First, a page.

Experiencing the Life of a Penguin with children

New Visitor Centre & surrounding area

With the new space on the Summerland Peninsula, the first visitor centre was planned besides the recreation of the land to establish a better basis for the resettlement of the animals and their natural habitat. This visitor centre was used for appr. 30 years and finally, the decision was made that it should get a complete renewal on the spot – a new visitre centre was planned.

The new visitor centre was opened on 25 July 2019. This new centre has not just been planned as a new residence for the visitors, the new centre should go further than this to also demonstrate the importance of the animals as part of the growing economic importance in this area. The new centre was designed to offer a possibility of interactive activities for the whole family to explore the life of the little creature´s habitat and their thrilling life with cinematic projections, a host of fun and interactive interpretive activities, a theatre and an education wing to learn more about the lifes of the penguins.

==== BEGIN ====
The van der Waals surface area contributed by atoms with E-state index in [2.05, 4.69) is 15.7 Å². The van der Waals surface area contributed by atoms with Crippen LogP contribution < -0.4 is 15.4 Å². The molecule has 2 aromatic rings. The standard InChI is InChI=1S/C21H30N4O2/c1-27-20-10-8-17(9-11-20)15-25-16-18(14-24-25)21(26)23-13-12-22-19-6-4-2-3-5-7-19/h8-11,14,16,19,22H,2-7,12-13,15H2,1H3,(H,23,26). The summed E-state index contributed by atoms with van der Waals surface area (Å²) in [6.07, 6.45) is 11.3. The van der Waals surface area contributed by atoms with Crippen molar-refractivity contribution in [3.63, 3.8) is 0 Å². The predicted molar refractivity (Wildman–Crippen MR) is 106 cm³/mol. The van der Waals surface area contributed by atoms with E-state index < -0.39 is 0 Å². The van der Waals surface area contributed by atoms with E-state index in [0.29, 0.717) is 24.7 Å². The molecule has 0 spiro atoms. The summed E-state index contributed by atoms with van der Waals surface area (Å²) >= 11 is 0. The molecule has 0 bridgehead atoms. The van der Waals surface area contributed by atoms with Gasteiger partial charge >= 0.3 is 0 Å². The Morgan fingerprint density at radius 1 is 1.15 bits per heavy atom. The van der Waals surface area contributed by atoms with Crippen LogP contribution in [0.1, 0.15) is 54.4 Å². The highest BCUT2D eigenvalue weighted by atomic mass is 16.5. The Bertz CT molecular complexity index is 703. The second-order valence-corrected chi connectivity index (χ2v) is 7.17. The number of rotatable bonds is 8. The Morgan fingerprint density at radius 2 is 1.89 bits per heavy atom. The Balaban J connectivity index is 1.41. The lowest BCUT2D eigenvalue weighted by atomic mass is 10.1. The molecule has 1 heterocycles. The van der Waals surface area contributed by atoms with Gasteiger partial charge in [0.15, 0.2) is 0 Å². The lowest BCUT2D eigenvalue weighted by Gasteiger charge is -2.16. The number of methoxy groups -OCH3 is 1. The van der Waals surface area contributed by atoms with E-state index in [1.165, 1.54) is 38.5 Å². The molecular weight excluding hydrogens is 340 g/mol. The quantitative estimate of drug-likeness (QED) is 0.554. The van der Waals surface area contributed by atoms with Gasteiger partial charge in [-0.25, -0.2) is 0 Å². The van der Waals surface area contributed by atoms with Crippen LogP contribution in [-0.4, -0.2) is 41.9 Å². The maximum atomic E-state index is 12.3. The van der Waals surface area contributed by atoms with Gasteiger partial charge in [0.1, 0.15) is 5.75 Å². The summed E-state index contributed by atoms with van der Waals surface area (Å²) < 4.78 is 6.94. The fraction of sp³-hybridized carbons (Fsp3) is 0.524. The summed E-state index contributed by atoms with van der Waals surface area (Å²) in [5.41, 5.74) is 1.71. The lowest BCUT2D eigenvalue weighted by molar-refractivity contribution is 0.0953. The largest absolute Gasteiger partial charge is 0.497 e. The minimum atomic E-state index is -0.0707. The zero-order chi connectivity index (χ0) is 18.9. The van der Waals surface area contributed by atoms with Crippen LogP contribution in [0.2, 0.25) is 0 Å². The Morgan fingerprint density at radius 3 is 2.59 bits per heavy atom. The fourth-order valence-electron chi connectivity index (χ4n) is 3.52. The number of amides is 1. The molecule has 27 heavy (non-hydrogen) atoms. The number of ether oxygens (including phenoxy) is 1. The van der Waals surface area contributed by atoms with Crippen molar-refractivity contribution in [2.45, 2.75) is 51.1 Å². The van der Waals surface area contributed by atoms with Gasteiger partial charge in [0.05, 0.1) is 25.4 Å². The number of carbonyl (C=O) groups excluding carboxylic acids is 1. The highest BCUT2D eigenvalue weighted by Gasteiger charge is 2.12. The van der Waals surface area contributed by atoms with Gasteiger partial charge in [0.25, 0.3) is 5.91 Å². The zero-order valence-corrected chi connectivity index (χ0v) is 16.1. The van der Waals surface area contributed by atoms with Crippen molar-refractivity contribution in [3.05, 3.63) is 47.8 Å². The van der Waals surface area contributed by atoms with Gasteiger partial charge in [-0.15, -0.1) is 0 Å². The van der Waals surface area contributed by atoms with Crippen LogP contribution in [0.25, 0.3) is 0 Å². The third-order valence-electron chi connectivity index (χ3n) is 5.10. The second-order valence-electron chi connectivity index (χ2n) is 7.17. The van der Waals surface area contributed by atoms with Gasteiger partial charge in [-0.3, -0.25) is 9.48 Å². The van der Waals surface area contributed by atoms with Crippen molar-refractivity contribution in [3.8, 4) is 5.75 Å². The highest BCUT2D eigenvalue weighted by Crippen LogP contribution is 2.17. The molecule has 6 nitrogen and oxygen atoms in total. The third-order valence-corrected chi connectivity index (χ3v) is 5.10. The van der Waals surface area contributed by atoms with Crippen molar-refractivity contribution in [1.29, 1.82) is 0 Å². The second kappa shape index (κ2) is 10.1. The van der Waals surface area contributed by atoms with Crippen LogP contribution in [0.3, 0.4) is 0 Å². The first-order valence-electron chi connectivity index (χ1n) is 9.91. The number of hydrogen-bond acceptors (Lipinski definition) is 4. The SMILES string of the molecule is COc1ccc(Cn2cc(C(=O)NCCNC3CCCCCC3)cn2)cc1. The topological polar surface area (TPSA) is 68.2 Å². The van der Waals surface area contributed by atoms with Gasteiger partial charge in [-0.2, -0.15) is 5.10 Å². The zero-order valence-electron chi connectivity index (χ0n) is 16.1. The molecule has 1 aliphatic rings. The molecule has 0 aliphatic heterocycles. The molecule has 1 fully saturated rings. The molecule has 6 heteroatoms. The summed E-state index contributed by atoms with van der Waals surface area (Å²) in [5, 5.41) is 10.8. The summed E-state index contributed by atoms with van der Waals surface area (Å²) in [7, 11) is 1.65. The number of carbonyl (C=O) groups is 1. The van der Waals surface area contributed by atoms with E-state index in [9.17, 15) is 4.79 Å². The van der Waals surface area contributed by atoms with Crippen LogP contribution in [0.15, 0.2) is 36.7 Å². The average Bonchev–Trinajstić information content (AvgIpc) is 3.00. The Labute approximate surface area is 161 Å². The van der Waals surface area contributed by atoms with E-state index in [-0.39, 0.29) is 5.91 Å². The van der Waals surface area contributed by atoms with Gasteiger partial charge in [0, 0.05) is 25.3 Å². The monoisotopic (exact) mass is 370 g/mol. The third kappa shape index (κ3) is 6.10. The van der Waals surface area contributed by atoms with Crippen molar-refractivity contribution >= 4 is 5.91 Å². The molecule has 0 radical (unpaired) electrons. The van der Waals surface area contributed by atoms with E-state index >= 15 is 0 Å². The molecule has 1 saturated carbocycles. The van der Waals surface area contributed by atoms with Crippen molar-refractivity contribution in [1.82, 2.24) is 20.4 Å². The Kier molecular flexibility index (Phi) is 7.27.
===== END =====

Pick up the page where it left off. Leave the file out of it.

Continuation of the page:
With this new facility, alongside with a ban of single use plastic in the food outlets, which is an additional step in the direction of sustaining the area and the natural wildlife. One of the additional reasons for this is that the penguins are directly affected by all plastics that lead into the ocean through different waterways.

From 2017-2019 more than 26,000 plants have been put across the site and the surrounding, which is mostly wetland, dune and headland. This allows the landscape and the environment to be the heroes in this environmentally sensitive area. To reach this immense amount of plants, the local Barb Martin Bushbank and volunteers collected local seed and grew the seedlings. Altogether the project used tens of thousands of indigenous plants. In a recent two-day planting blitz, 50 Nature Parks staff and other volunteers managed to get in a staggering 3,000 grasses and creepers, 85 trees and 233 penguin nesting boxes. The entire building project has required careful staging and planning due to the sensitive nature of the site and its little residents.

Penguin Parade - homecoming

Homecoming of the Penguins in the evening

What makes the new visitor centre so special